Legionnaires' disease outbreak in Anaheim, possible links to Disneyland

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Health officials are investigating 12 cases of Legionnaires' disease traced to Anaheim, California, including nine cases among visitors to Disneyland in September.

An additional three people who had been to Anaheim but not Disneyland got sick, said Jessica Good, a spokeswoman for the Orange County Health Care Agency (OCHCA).

Nine people contracted Legionnaires' disease after visiting Disneyland in September, a Disneyland spokesperson confirmed Saturday.

Legionnaires disease is a severe form of pneumonia caused by Legionella bacteria, sometimes found in water systems. People who develop symptoms may experience fever, cough, chills, shortness of breath, headaches, muscle aches and diarrhea.

The remaining three were Orange County residents who did not visit the park but lived or traveled in Anaheim.

Disneyland says it learned about the Legionnaires' cases in late October and shut down and disinfected two cooling towers that tested for high levels of the bacteria.

"These towers were treated with chemicals that destroy the bacteria and are now shut down", said Hymel.

"There is no known ongoing risk associated with this outbreak", the agency said in a statement. Outbreaks often happen in hot tubs, cooling towers and large air-conditioning systems that emit water vapor into the air.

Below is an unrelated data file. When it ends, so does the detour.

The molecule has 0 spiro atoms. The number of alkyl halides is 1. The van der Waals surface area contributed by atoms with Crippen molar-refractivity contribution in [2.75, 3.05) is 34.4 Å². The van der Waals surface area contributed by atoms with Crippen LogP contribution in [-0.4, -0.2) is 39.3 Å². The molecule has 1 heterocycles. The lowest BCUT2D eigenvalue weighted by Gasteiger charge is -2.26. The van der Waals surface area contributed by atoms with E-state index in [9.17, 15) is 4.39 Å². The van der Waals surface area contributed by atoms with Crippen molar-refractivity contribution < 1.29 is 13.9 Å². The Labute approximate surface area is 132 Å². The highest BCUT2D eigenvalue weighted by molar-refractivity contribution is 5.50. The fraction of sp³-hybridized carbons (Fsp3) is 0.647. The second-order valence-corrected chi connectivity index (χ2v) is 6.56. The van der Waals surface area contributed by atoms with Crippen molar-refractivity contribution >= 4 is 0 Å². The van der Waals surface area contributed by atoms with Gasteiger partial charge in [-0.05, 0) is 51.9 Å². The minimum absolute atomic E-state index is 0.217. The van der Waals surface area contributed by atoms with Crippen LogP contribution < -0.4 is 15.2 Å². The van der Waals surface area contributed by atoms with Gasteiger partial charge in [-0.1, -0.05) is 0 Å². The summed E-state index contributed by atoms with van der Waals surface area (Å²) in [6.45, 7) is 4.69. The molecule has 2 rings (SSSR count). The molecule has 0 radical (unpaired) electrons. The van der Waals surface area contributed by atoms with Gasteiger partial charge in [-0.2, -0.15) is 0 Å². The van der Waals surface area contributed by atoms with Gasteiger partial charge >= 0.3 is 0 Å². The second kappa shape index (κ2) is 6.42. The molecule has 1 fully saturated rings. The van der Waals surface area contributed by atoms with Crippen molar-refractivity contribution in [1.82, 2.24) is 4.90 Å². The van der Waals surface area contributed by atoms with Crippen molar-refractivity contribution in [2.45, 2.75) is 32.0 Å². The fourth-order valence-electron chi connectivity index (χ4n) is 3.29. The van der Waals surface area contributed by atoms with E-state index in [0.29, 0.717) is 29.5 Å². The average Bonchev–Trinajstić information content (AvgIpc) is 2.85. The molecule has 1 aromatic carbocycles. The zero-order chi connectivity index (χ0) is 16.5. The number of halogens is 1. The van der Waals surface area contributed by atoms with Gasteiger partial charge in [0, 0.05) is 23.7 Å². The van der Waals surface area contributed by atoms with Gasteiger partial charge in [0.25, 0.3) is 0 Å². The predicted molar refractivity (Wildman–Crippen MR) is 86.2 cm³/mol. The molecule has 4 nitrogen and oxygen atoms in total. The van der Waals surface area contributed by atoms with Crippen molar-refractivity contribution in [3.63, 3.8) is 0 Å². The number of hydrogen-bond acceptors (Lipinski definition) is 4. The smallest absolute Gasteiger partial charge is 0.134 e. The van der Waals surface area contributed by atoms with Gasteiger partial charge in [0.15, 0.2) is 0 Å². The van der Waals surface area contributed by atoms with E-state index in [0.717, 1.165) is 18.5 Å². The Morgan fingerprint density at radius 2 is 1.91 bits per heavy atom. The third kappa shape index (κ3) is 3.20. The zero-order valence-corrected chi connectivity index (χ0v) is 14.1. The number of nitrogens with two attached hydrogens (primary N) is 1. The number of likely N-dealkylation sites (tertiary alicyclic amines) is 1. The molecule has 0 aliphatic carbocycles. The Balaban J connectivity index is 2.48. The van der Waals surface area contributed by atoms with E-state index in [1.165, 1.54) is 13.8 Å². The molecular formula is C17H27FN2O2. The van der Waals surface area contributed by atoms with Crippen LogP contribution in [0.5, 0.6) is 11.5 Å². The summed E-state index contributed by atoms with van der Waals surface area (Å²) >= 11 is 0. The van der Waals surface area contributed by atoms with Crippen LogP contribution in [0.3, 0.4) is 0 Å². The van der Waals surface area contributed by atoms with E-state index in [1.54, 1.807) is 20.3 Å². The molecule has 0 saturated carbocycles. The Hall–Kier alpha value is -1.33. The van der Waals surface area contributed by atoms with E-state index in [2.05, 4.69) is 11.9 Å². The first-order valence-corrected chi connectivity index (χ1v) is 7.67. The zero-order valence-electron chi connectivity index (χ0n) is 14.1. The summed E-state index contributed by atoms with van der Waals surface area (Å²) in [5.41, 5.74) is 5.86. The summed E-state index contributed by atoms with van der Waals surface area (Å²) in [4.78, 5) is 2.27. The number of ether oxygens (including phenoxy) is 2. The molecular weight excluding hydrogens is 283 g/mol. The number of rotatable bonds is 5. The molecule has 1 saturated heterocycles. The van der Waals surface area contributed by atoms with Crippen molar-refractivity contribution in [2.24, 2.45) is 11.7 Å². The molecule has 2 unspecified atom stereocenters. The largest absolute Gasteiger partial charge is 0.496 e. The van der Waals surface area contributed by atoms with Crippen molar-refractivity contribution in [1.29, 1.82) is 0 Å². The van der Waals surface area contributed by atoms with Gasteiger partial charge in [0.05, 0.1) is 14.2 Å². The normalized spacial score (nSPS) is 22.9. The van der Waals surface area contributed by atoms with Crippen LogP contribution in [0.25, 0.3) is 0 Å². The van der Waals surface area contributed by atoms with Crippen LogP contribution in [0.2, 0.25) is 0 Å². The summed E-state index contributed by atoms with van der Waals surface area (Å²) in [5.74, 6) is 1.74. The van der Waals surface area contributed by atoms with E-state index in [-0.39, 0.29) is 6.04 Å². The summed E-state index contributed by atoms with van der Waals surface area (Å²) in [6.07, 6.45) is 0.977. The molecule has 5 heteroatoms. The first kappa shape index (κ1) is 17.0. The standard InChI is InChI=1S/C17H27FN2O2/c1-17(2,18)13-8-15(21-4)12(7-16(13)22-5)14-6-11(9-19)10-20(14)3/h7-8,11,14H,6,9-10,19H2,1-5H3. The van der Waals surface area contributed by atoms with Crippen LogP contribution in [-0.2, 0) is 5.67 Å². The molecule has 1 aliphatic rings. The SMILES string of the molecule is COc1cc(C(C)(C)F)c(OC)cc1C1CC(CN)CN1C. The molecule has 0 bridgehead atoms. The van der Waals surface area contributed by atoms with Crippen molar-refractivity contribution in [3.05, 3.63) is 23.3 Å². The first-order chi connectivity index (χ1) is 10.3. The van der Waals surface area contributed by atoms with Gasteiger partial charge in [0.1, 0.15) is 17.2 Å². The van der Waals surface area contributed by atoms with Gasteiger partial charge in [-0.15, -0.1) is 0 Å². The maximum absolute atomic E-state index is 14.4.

The towers are in a backstage area near the New Orleans Square Train Station, a Disneyland Resort spokesperson said. One patient, who hadn't visited the park, has died, the agency said. Older people and those with health issues are particularly at risk. It is treated with antibiotics and hospital care, but one in 10 of those who contract the disease dies from infection.

After conducting routine testing a month earlier, Disneyland authorities detected elevated levels of Legionella in the two cooling towers and performed a thorough disinfection of the towers at the time. Disney took the towers out of service on November 1, performed more testing and disinfection, and brought them back into service on November 5.

The county agency issued an order November 8 requiring Disney to take the towers out of service until they are shown to be free from contamination.